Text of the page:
Karan Shrestha: Stealing Earth
Chitwan National Park, the first protected area in Nepal, was established in 1973 after having been a favoured hunting and trading destination of Nepali royalty and British colonisers for over a century. Since then, it has become the icon of biodiversity conservation and tourism development. Yet for indigenous communities such as Bote, Majhi, Musahar, Kumal, and Chepang, who depend on natural resources for their sustenance, the forest is home.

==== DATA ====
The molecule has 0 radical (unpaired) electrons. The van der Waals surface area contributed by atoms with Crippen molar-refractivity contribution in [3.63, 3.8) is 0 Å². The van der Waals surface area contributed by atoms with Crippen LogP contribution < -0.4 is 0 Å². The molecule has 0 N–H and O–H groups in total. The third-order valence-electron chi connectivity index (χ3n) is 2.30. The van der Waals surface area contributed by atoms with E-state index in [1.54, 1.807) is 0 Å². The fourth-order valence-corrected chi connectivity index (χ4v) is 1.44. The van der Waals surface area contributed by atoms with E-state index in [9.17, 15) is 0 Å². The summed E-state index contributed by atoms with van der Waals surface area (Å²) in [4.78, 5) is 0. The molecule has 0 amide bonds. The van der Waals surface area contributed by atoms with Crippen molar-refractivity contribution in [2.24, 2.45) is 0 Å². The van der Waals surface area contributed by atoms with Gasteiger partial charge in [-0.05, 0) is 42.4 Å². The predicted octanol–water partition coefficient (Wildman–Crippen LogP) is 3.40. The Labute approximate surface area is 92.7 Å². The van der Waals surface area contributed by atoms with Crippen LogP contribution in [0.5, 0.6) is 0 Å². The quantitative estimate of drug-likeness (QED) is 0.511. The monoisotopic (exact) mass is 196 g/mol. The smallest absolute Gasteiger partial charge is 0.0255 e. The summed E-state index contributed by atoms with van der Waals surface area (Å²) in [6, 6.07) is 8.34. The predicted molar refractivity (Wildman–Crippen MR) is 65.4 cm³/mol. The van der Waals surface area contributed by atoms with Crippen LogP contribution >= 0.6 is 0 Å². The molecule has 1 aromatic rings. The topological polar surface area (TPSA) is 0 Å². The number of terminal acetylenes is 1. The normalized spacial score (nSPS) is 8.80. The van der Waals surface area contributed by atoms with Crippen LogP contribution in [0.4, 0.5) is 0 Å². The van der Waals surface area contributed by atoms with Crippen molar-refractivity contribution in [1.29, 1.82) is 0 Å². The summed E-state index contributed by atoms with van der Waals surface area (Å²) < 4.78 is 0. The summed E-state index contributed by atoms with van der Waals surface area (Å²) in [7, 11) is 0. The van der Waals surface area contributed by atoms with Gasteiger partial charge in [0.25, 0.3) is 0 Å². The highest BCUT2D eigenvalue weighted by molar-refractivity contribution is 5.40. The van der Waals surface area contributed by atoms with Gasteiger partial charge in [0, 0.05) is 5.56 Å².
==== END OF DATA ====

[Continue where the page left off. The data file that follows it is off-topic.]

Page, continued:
Chitwan has been steadily expanding since its inception. Legislation on the protected area in the new constitution, which came into effect in 2015, is reminiscent of the autocratic monarchy state: the government declares protected areas and buffer zones in any territory without consulting indigenous and local inhabitants of that area, resulting in forced evictions, loss of land and livelihood, arrests, torture and sexual assault of the marginalised communities by armed forces. An 800-strong armed battalion of the Nepali Army, entrusted with ensuring the security of Chitwan National Park, has acted with impunity. The Army does not fall under the jurisdiction of the anti-graft constitutional body. Stealing Earth addresses how the rhetoric of conservation is used to enclose land, forest and water for the wealthy and powerful, pushing poor and disempowered people further to the margins.